By now, you've probably seen the headlines.
Mexico's government sent federal military troops to the western state of Michoacán last week to squelch the power of armed civilian groups that have taken over several farming towns, asking them to dismantle and turn in their weapons. Government soldiers even killed two vigilantes in the town of Antúnez prior to regaining control of 20 municipalities across the region.
Although both sides are fighting against the same drug gangs, like the Knights Templar Cartel, many peasants are siding with the armed ragtag militias in their struggle for security and peace from transnational violence. When government authorities entered Antúnez, farmers locked arms with vigilantes to block the rest of the two-lane road that spans across the town. And while the Mexican government has successfully managed to neutralize the clout of several self-defense civilian groups in neighboring areas, many are standing their ground.
"We want them to go rescue the towns where the people are still being massacred by organized crime," Michoacán vigilante spokesman Estanislao Beltran told CNNMexico. "When there is peace and security in our state, we will give up our weapons."
The current situation has been years in the making.
The Knights Templar Cartel became known in Michoacán several years ago when gang members constructed a cult-of-personality-like shrine to leader Nazario Moreno González, an infamous drug lord and narcotrafficker who was killed during a two-day-long shootout with military officials.
González, originally a leader within larger regional cartel La Familia Michoacana, took advantage of the local and national government's inability to address the needs of the impoverished and ran extortion, robbery, kidnapping and drug transporting operations while donating significant portions to local residents with the intention of gaining community support. The self-proclaimed liberation theologian, who later became a Jehovah's Witness, shepherded a culture of paternalistic economic custodianship where residents were forced to facilitate duplicitous activities in exchange for food, housing, protection and basic education.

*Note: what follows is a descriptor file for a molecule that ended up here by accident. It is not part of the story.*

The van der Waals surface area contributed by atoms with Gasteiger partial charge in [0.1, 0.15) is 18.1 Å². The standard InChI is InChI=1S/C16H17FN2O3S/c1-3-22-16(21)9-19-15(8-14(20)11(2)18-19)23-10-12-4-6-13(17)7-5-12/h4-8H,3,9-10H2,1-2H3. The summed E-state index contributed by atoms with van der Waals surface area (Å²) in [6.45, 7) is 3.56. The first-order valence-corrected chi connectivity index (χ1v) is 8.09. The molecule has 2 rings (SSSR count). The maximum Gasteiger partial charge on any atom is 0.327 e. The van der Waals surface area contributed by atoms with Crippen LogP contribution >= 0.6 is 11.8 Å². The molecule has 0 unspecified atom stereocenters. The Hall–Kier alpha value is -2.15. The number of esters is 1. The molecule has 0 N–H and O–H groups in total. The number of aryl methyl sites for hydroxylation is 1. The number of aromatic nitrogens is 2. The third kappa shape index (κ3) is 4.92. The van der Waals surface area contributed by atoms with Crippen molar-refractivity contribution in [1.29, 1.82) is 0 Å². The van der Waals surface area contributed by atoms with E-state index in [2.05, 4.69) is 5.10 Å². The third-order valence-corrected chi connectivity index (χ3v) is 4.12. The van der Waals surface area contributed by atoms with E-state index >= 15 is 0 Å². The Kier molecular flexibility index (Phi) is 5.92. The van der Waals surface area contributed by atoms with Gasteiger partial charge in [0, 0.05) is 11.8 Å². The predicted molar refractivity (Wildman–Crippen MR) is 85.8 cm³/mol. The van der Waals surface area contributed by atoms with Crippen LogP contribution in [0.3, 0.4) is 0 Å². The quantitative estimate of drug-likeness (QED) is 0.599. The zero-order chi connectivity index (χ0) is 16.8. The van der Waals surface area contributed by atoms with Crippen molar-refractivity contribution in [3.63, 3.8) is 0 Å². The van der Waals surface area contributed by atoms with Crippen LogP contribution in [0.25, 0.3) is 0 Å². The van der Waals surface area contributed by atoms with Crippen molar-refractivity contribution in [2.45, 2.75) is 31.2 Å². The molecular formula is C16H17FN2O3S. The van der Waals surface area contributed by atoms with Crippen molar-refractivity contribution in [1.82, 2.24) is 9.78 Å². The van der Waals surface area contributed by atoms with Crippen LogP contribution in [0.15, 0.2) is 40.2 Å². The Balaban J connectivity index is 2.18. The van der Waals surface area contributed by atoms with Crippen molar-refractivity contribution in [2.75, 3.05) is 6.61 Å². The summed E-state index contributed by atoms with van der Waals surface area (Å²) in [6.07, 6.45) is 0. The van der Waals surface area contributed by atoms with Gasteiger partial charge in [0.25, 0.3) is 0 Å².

Former President Felipe Calderón of Mexico's right-wing National Action Party served during the height of González's reign in Michoacán, and only made things worse. He launched a strong-arm militarized war on drugs and presided over a national budget that reduced government expenditure on social programs aimed at eliminating poverty. Both actions gave, and continue to give, under President Enrique Peña Nieto's administration, paternalistic drug lords moral leverage in their respective communities, making it easier for themselves to be portrayed as heroes.
For now, vigilantes in Mexico continue to battle the dominance drug cartels have in many regions across the country while struggling against government police forces over security issues. But the unofficial gendarmes also face accusations of upholding a false flag civilian vigilante front aimed at eradicating the Knights Templar Cartel from Michoacán with the intention of ushering in a rival cartel's ascendancy.
Although it is crucial to examine the credibility and operational function of vigilante groups in Mexico, they should not be outright treated as the equivalents of drug cartel gangs. They are experiencing popularity in regions of the country, like Michoacán, because the national government has failed to address issues associated with poverty, and has instead financed perpetual militarization campaigns that only fuel the ongoing drug wars.